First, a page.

The History of Music Media infographic

A creative timeline view of The History of: Music Media infographic from Indigo Boom. The colors track the popularity of each new and old source of music media through the years. From left to right it goes 0% popular to 100% popular. 

Selling music as recordings first became possible in 1877 with the introduction of the phonograph cylinder. Since then media formats have developed and radically changed the way we listen, and recently even where we can listen to music. We have looked at the last 30 years of music format development and popularity in the infographic below.

Beautiful, colorful design. This is a vertical stacked area chart covering the last 30+ years of music sales. You can see that in 1980 (where the chart begins) vinyl was already in decline. CDs have had a big run, but downloads are obviously growing to become the new dominant method to get music.

I like that the design tells one story really well, and doesn’t get into a whole bunch of extra data points. It’s a simple, clear story to the readers who can understand the content quickly and then move on.  

The source listing of The RIAA is too vague.  Source listings should include a link to the specific data so others can examine the original dataset if they wish.  I went to the RIAA site, and it appears that they are selling this information in a report. Publishing the data publicly in an infographic may be a violation of the terms of service or copyright of the report, but I can’t tell because I can’t determine where the specific data originated.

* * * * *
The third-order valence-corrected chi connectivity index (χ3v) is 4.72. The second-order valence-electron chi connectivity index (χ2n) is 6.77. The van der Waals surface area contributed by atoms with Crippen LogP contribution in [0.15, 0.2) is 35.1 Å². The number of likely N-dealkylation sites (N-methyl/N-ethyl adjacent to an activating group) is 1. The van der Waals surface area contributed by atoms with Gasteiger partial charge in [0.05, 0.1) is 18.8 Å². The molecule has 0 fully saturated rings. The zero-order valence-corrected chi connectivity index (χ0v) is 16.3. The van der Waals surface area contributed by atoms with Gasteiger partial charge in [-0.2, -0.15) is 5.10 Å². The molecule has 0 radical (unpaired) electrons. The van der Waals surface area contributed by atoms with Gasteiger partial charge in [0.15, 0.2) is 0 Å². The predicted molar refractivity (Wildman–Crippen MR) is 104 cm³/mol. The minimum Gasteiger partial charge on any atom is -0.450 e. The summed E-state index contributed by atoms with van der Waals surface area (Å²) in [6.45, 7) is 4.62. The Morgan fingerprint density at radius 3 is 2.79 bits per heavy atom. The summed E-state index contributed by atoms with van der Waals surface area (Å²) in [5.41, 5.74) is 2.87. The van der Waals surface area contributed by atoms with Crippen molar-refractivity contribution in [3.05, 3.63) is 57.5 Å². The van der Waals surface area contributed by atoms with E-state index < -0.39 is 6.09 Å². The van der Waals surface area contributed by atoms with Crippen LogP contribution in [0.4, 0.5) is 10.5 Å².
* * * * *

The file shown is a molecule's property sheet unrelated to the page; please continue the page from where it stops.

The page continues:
The URL to the infographic landing page should be included in the footer of the design so readers can find the original when they come across a smaller version posted on another site.  Not all sites are good about linking back to the original.

Thanks to Bogdan for sending in the link!

Monday
Jul292013

Apple's Infographic Timeline Poster

Apple Celebrates 5 years of the App Store infographic timeline poster

Apple just released the infographic timeline poster, Apple Celebrates 5 Years of the App Store.  Copies of this poster were sent to various members of the press.  The above photo is from Lauren Goode from All Things D.

If anyone has a copy they don’t want, I would love to get a copy!

Sadly, no high-resolution versions of the poster are available online, but the data is available to view from within the iTunes Store.  You can see the images, icons and events, but they aren’t laid out like the poster timeline.  You can view the events in iTunes by following this link.

Found on All Things D